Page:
This recipe is a delicious side dish – or a meal on its own! The flavours are beautifully fresh, and something about the combination of ingredients feels very special; the kind of thing to make when you need some luxury in your life. Full of good fats and bold flavours, you’ll only need a little to feel satisfied.
Chilli and metabolism
Can food speed up our metabolic rate and, ultimately, help us lose weight? All food increases our metabolic rate to some extent (the body uses energy to digest and process food, called food’s thermic effect). Research has proven that some ingredients might increase this effect more than others, including chilli peppers (with the active ingredient capsaicin). Some studies have shown that adding 30mg capsaicin (in 10g chilli) to a meal increases energy expenditure by 20 – 60kJ per meal (depending on the chilli’s heat). Other evidence demonstrates very little effect on metabolic rate. Therefore, although chilli may cause some form of metabolic response in the body, it will contribute to only small differences in our daily energy output.
Prawns and cholesterol
Previously condemned as a “high cholesterol food” and bad for heart health; now vindicated, following further studies on the effect of prawns and shrimps on blood cholesterol levels. Except for total cholesterol levels, prawns are low in total fat and saturated fat – the latter being the actual culprit that increases blood LDL or bad cholesterol. Prawns are also high in omega 3 fatty acids that are heart protective. A study done on American men consuming 300g shrimps a day showed that, although shrimp consumption increased LDL cholesterol, it also increased HDL or good cholesterol. It decreased another type of “bad” cholesterol too, called triglycerides, linked to heart disease risk as it may contribute to hardening of the arteries. In a study done in 2015, decreased HDL was linked to reducing inflammation, a major role player in the development of heart disease. Therefore, raised HDL levels are desirable. So, next time, no need to think twice about that extra helping of prawns!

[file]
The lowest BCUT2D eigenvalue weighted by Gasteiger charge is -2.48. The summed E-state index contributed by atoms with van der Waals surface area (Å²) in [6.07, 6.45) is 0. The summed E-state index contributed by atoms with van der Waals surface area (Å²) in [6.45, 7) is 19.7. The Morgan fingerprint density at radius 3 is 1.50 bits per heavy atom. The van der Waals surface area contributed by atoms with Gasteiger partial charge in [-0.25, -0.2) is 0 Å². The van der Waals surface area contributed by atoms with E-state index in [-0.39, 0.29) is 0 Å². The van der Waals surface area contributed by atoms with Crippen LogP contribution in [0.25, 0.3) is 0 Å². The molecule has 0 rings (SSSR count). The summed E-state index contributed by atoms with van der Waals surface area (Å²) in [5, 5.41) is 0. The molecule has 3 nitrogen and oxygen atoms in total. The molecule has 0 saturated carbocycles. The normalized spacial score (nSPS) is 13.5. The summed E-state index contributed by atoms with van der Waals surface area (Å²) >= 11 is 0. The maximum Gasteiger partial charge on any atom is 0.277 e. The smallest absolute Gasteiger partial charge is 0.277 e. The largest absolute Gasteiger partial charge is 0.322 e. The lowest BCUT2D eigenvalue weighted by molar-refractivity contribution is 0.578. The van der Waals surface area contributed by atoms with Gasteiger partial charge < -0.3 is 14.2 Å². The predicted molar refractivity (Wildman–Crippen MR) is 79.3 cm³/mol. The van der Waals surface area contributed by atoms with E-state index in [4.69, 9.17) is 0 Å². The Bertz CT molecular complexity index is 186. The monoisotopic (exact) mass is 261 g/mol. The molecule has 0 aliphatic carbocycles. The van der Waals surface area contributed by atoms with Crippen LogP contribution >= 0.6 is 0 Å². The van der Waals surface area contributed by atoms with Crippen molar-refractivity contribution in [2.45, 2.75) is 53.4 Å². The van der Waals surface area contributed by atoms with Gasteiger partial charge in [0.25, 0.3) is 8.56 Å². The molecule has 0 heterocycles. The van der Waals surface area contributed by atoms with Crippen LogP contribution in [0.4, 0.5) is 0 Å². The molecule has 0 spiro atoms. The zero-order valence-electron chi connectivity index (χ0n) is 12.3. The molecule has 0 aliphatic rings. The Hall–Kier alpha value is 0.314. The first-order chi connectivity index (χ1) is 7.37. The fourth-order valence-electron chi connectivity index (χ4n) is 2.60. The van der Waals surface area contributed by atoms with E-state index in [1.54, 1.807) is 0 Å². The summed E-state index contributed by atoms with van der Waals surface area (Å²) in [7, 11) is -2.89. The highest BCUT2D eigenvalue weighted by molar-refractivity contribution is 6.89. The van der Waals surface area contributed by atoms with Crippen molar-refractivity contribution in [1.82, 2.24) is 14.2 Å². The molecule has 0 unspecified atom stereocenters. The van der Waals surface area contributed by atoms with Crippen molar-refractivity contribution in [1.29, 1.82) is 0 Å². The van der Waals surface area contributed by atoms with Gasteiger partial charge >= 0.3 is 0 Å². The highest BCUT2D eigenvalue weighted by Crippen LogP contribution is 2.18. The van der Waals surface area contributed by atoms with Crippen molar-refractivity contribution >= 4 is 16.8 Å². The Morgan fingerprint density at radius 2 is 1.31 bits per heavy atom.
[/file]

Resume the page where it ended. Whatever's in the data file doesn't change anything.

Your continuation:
This unique fruit, native to Mexico and Central America, is the only fruit that provides substantial amounts of heart healthy fats to the body. Avos, also known as alligator pears or butter fruit, have numerous health benefits. They contain lutein and zeaxanthin that promote eye health, minimising damage caused by ultraviolet light and protecting against macular degeneration. Avocados are high in vitamin K, an important nutrient in maintaining healthy bones. They’re also a good source of folate, which plays an important role in cancer prevention, the normal development of an unborn baby and reducing the risk of depression. Although the total energy and total fat is high, avocados have also been shown to assist with satiety, blood sugar control and weight management.
Recipe and styling by Claire Ferrandi
Photography by Dylan Swart
Avo mousse with Cajun prawns
- flesh of 2 small avocados
- 3 spring onions, finely sliced
- juice of 2 limes + extra wedges, to squeeze
- 15g fresh coriander
- ½ fresh red chilli
- 1 garlic clove, peeled and minced
- 60ml (4 tbsp) reduced fat cream cheese
- 60ml (4 tbsp) fat free milk
- salt and freshly ground black pepper, to taste
- olive oil, to drizzle
- 200g small prawns, cleaned
- and shelled
- 5ml (1 tsp) Cajun spice mix
- microherbs, to garnish (optional)
For the avo mousse, add all of the ingredients to a blender and blitz until smooth, then check the seasoning and adjust if needed. Store in the fridge in a bowl with cling film lightly pressed over the top of the mousse. Serve within 2 hours of making.
Just before serving, heat a drizzle olive oil in a frying pan over high heat. Once the pan is very hot, add the prawns, in small batches, and sprinkle with the spice mix, before seasoning to taste. Spread the avo mousse on a platter, dot the prawns around and scatter over microherbs, if desired. Serve with lime wedges for squeezing.